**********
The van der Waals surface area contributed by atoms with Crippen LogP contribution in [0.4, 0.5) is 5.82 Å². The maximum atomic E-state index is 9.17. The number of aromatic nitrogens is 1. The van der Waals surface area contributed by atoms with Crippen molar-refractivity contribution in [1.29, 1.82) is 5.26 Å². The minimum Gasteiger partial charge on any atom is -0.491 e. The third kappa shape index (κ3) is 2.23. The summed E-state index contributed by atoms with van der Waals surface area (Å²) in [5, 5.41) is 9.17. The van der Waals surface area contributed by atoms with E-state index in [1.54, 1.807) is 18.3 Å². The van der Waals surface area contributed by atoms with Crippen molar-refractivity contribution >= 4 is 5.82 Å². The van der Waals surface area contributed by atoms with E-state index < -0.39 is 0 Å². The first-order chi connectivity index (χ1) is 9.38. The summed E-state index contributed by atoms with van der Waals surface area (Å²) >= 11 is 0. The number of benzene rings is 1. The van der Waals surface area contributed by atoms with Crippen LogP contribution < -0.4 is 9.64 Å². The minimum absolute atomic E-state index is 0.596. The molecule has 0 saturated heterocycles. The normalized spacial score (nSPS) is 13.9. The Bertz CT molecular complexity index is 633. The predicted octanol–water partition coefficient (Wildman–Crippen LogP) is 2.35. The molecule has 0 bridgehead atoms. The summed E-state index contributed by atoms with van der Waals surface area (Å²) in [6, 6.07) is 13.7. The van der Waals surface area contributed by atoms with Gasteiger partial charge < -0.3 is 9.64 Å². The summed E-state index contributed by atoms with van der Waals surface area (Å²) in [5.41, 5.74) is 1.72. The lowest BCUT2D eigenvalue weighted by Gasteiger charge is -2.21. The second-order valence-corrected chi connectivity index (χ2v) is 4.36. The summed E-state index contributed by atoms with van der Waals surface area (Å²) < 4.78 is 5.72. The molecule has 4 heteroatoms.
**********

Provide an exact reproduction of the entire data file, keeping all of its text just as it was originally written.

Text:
The van der Waals surface area contributed by atoms with Crippen LogP contribution in [0.4, 0.5) is 5.82 Å². The maximum atomic E-state index is 9.17. The number of aromatic nitrogens is 1. The van der Waals surface area contributed by atoms with Crippen molar-refractivity contribution in [1.29, 1.82) is 5.26 Å². The minimum Gasteiger partial charge on any atom is -0.491 e. The third kappa shape index (κ3) is 2.23. The summed E-state index contributed by atoms with van der Waals surface area (Å²) in [5, 5.41) is 9.17. The van der Waals surface area contributed by atoms with E-state index in [1.54, 1.807) is 18.3 Å². The van der Waals surface area contributed by atoms with Crippen molar-refractivity contribution >= 4 is 5.82 Å². The van der Waals surface area contributed by atoms with E-state index < -0.39 is 0 Å². The first-order chi connectivity index (χ1) is 9.38. The summed E-state index contributed by atoms with van der Waals surface area (Å²) >= 11 is 0. The number of benzene rings is 1. The van der Waals surface area contributed by atoms with Crippen LogP contribution < -0.4 is 9.64 Å². The minimum absolute atomic E-state index is 0.596. The molecule has 0 saturated heterocycles. The normalized spacial score (nSPS) is 13.9. The Bertz CT molecular complexity index is 633. The predicted octanol–water partition coefficient (Wildman–Crippen LogP) is 2.35. The molecule has 0 bridgehead atoms. The summed E-state index contributed by atoms with van der Waals surface area (Å²) in [6, 6.07) is 13.7. The van der Waals surface area contributed by atoms with Gasteiger partial charge < -0.3 is 9.64 Å². The summed E-state index contributed by atoms with van der Waals surface area (Å²) in [5.41, 5.74) is 1.72. The lowest BCUT2D eigenvalue weighted by Gasteiger charge is -2.21. The second-order valence-corrected chi connectivity index (χ2v) is 4.36. The summed E-state index contributed by atoms with van der Waals surface area (Å²) < 4.78 is 5.72. The molecule has 4 heteroatoms.